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PCOS and Getting Pregnant

01.11.2022 / Isabella Brown
PCOS and Getting Pregnant

What is PCOS?

PCOS is one of the most common causes of female infertility. It affects 6-12% of all women in the US. The condition affects a woman’s hormone levels, so that she produces higher than average male hormones. This imbalance causes many symptoms, such as irregular periods, hair growth on the face and body, baldness, and long term health problems like diabetes and heart disease. 

PCOS stands for polycystic ovarian syndrome. Women with PCOS often have many small, fluid filled sacs growing in their ovaries. The ovaries are responsible for producing estrogen and progesterone, (which regulate the menstrual cycle), and for releasing eggs. The three main symptoms of PCOS are cysts in the ovaries, high levels of male hormones, and irregular periods. 

PCOS and fertility 

PCOS can cause infertility because it creates an imbalance of reproductive hormones. For women with PCOS, ovulation may be very irregular. With PCOS, eggs may not develop as they should, or ovulation may not occur at all. Sometimes, ovulation can happen some months and not others. If you don’t ovulate, you can’t get pregnant. However, PCOS does not make pregnancy impossible.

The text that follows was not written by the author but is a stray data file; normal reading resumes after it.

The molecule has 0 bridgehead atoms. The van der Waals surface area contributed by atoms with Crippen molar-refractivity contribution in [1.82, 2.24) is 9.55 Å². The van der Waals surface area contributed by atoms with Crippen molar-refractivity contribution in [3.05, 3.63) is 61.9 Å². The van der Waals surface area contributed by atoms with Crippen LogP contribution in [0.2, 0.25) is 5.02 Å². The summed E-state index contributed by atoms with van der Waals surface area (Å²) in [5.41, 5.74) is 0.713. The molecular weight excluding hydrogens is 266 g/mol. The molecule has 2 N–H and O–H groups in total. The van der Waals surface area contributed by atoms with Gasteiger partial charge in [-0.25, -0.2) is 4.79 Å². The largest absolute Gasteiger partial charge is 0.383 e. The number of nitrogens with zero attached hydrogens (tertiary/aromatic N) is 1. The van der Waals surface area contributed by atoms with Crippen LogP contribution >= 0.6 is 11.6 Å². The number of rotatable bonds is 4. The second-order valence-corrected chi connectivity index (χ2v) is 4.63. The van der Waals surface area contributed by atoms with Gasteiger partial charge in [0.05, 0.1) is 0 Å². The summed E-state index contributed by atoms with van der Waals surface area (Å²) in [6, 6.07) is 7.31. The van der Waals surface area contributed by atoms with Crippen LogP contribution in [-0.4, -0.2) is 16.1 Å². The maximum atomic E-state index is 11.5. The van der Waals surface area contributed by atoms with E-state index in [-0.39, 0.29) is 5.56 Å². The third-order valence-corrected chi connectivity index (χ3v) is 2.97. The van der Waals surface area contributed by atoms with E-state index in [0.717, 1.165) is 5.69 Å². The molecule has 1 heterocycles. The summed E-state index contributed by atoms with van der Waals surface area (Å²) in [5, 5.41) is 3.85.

Boosting your chances of pregnancy with PCOS

You can still get pregnant with PCOS. It’s one of the most common causes of infertility, but it is manageable and treatable. Here are some ways to reduce your PCOS symptoms, and improve your chances of pregnancy:

  • Diet and lifestyle changes. Losing just 5-10% of your body weight can improve PCOS symptoms. Weight loss can help regulate the menstrual cycle, and improve your hormone balance. It can also help to lower insulin and reduce the risks for diabetes and heart disease.
  • Track your cycle to understand when or if you’re ovulating. Learning about your cycle and hormone trends will provide you with the information that you need to reach your goals. Because people with PCOS have irregular hormone levels, it’s important to use a quantitative test that lets you see your unique baseline levels and fluctuations. 
  • Medications. Medicine such as metformin and clomid can help to reduce PCOS symptoms, and better your chances for pregnancy.  
  • Fertility treatments. If lifestyle changes and at-home methods are not working for you, it may be time to pursue medical intervention. Fertility treatments such as IVF and IUI’s can be a great option for those who aren’t seeing the results they want. If you’re having trouble conceiving, you could consider asking your doctor about the first steps in pursuing fertility treatments.

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